"Six months after giving birth, and I'm still impure," says Anat Zuria, director of the controversial Israeli documentary, "Purity," as she glumly strides to the mikvah (ritual bath) on a cold, Jerusalem night.
Zuria's intimate film explores the ambivalence some women feel about Judaism's family purity laws, which prevent husbands from touching their wives for a proscribed period of time after childbirth and menstruation. Physical contact may resume only after she immerses in the mikvah.
Ha'Aretz magazine called the film a "pioneering expose.'" Just as Sandi DuBowski's "Trembling Before G-d" provoked dialogue about homosexuality in Orthodox circles, "Purity" has prompted debate about the family laws -- often praised as Judaism's recipe for sustaining spicy marriages.
"It's a very important movie since it opens discussion on what has been a taboo topic," Bambi Sheleg, the Orthodox editor of Eretz Aheret magazine, told The Jerusalem Post in 2002.
Others worry about its critical point of view. The film has the "potential to encourage Jews who may not yet have experienced the power and beauty of Jewish observance to simply dismiss those precious things out of hand," Rabbi Avi Shafran of Agudath Israel of America wrote in an online essay, "Impure Intentions."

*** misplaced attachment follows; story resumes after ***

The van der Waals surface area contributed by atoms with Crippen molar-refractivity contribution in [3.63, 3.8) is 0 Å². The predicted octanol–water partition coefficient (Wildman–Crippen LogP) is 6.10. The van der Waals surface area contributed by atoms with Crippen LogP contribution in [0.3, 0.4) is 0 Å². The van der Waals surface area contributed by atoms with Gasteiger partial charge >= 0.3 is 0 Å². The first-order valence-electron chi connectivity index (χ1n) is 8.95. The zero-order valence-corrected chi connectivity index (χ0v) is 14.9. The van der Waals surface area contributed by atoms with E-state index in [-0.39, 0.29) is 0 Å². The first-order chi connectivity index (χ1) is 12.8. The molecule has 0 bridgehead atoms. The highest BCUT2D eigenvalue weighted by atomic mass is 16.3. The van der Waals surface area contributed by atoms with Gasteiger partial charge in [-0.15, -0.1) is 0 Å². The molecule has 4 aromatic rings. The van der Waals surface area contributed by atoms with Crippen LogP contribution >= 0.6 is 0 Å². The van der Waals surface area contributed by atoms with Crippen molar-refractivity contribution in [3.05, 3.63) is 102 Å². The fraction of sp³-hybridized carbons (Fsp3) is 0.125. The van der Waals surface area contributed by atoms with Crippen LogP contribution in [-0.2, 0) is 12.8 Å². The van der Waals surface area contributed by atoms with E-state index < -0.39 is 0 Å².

Zuria, 42, describes her intentions as personal. Although she grew up secular, she says she fell in love with Judaism after marrying an observant man in 1982. Yet, she found the purity laws "oppressive, alienating, humiliating" impacting her relationship and her body image. The artist-turned-director sometimes spent hours at the mikvah as the attendant inspected her for paint spots (Jewish law prohibits the slightest barrier between the skin and the water).
Around 1999, Zuria decided to explore her feelings in a movie, interviewing more than 100 women before focusing on three women: Natalie provoked a divorce by refusing to go to the mikvah; Katie is happily married but struggles with the laws; and bride-to-be Shira clashes with her mother's conservative views.
Zuria also shows herself as so conflicted about the ritual that she visits the bath "in the night, in the dark, so as not to be seen."
She feels "Purity" has shed some light on the subject since winning best documentary at 2002's Jerusalem International Film Festival. "This was a nonissue, and now it's an issue.
"Purity" airs on the Sundance channel July 26 at 6 p.m.
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